He likes the dirtiness of the way they fuck; in forgotten corners and abandoned crannies, shreds of soggy cardboard around their feet and sullen rust leaving fingerprints on their backs, memories of old blood and older tears spattered on the hands that pull and grasp and scratch and hold.
So human. So hungry.
Ligur has never been bothered that they don't remember what they were like before they Fell. Hastur thinks Ligur must have been a putto—one of those fluffy-feathered child angels scattering luck and love with every pit and pat of their chubby feet, all innocence and guile at once—until he grew up, fell down and got back on his feet with the mud of the Pit holding down his wings.
If he's unusually honest with himself, Hastur doesn't think about it much either, most of the time. Memories are for people who can afford to be sad.
He thinks about it in those times, though, when they're inside instead, in bed instead, under a threadbare stolen quilt. Once in Russia it had been a bearskin coat great enough for the two of them. (They'd hated Russia—all the biting cold and pious old women—though it gave them a good excuse to keep each other warm.) In those times they're quieter, sometimes almost silent. Their movements and the sound of breaths they can't keep back are the only thing that gives them away to the empty air, and when Hastur does think he realizes how small Ligur's hands are as they slip between his legs or over his shoulders; how soft his legs as they curl and cross and spread under his palms; how round the curve of his spine when it's over as it always is and they're lying against each other trying to adjust to being two separate beings once more.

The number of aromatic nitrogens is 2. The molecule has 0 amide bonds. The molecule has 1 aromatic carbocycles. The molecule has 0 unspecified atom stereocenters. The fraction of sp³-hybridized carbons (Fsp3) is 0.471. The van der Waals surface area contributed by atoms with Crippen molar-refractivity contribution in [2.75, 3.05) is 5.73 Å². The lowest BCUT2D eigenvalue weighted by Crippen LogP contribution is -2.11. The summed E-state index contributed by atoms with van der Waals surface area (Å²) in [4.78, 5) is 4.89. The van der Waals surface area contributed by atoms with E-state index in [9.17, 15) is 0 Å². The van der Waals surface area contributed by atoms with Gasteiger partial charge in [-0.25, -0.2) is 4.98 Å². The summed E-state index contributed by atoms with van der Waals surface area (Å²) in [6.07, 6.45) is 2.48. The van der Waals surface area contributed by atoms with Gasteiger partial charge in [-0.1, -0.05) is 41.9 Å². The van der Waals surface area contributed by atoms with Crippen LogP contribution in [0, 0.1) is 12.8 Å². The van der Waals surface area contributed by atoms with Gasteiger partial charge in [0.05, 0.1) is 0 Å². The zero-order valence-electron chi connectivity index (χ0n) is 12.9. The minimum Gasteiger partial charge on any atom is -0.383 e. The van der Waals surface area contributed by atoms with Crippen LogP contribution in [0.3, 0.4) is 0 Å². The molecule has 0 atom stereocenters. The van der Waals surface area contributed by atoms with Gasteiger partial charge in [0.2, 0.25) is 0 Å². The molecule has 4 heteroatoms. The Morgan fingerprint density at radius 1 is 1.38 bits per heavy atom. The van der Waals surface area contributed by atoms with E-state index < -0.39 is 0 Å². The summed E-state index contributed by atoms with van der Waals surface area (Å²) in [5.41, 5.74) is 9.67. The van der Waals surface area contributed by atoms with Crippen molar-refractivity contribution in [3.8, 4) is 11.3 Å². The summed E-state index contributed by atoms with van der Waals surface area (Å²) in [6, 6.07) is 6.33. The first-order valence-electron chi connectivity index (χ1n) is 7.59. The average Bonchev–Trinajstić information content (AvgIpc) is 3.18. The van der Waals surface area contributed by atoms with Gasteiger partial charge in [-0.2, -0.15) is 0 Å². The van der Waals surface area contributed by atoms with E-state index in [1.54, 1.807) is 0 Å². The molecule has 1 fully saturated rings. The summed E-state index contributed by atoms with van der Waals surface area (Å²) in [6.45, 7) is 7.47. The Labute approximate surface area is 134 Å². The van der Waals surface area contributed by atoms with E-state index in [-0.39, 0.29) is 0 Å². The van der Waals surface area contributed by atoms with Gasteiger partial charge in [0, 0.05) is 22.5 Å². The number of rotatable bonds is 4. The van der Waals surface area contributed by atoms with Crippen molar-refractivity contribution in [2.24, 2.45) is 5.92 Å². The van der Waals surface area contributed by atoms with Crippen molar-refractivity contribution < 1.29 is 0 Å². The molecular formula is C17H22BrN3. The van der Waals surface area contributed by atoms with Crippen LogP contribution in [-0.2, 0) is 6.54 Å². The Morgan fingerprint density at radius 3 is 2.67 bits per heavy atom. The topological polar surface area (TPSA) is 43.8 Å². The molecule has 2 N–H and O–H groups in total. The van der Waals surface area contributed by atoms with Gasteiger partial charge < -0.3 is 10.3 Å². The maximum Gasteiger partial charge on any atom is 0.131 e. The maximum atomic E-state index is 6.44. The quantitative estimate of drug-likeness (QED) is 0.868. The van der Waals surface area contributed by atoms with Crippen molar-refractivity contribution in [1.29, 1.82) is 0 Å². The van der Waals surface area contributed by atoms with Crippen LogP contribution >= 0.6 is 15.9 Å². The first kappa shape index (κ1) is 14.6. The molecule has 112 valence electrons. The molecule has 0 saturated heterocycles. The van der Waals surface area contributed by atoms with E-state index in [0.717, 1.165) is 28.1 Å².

And then, in that dangerous quiet, he wonders what it is they're doing there. What it is they've become.
But then Ligur will turn his face up and grin—that deceptively boyish face, almost cartoonish behind the cynical lines it's set in—and lay his mouth over Hastur's. The taste of flecks of ash will bring back memories of the cigarettes they'd finished off like self-destructive chocolates, getting drunk on the back-alleyness of themselves and everything around them, and he'll know—
It doesn't matter where they were before.
Only where they've been since then.